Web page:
Can formal innovation training improve group- and organizational-level innovativeness in a healthcare setting?

  • Joseph S. Schultz, Endre Sjøvold, Beate André
  • Journal of Innovation and Entrepreneurship, June 2017, Springer Science + Business Media
  • DOI: 10.1186/s13731-017-0073-0

Can formal innovation training improve group- and organizational-level innovativeness?

What is it about?

Purpose Does formalization really destroy creative or innovative thinking? What if formal innovation training actually improved firm-level innovativeness? What if a manager could predict the likelihood of success or failure of such a program, prior to any resources being used? This is the aim of the study, to determine whether formalization has a positive impact on group- and organizational-level innovativeness. Additionally, this study will explore the extent to which success or failure of such a program can be predetermined, prior to the start of training. Method An intervention study was conducted in a healthcare setting. Quantitative and qualitative measurements were used in determining the effect of the formal innovation training. There were two groups: a participant group and a nonparticipant group. The intervention’s express aim was to improve both group- and organizational-level innovativeness. Findings After the innovation intervention was completed, the participant group had a significant improvement in their understanding of innovation strategy and idea initiations, while the nonparticipant group had a significant improvement in innovation strategy. Additionally, eight innovative ideas emerged as a result of the training; three of those ideas were implemented and diffused within the organization. Conclusion First, this study showed that formalization could improve both group- and organizational-level innovativeness, which was contrary to theory. Second, this study indicated that the level of excitement and engagement in a group is essential to the success of this initiative. In this study, the participating group’s level of excitement and engagement was so high that it seemed it was contagious to the rest of the organization. Even though the nonparticipant did not partake in any training, they learnt from it anyways, through the engagement of the participating group. Furthermore, the success of an innovation initiative can be predicted by looking to the innovative readiness of the group or organization.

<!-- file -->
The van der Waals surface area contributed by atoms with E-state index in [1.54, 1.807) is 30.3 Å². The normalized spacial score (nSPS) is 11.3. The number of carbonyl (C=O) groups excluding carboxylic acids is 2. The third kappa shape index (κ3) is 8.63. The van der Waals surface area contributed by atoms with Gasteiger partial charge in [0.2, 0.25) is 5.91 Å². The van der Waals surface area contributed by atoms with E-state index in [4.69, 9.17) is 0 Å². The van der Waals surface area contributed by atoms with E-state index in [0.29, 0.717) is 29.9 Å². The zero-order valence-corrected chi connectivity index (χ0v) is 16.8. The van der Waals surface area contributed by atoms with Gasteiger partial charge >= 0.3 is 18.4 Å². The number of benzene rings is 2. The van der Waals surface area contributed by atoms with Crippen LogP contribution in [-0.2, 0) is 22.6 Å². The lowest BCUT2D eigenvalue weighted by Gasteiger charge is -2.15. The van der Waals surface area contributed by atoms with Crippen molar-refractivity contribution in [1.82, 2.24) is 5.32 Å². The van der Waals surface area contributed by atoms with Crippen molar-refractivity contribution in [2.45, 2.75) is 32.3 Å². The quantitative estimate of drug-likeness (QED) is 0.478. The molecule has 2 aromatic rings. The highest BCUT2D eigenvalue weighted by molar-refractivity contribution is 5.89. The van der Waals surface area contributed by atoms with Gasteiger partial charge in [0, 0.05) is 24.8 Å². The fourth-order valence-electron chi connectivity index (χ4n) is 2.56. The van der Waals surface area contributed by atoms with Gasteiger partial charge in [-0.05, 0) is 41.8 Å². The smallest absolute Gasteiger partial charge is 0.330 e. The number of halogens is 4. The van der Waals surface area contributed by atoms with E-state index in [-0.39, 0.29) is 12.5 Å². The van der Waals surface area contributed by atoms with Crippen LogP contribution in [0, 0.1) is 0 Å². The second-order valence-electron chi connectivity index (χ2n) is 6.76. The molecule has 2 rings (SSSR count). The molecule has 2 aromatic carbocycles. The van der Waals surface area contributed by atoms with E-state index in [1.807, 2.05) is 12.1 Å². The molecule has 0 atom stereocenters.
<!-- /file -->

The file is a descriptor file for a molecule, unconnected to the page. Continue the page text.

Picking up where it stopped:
Why is it important?

This is important because the article illustrates how managers can improve on their innovation process(es). This article lets managers look at innovation process from two angles. First, their formal innovation processes, and second, the impact that team- and organizational cultural plays in stimulating innovation within an organization.

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http://dx.doi.org/10.1186/s13731-017-0073-0

The following have contributed to this page: Mr Joseph Samuel Schultz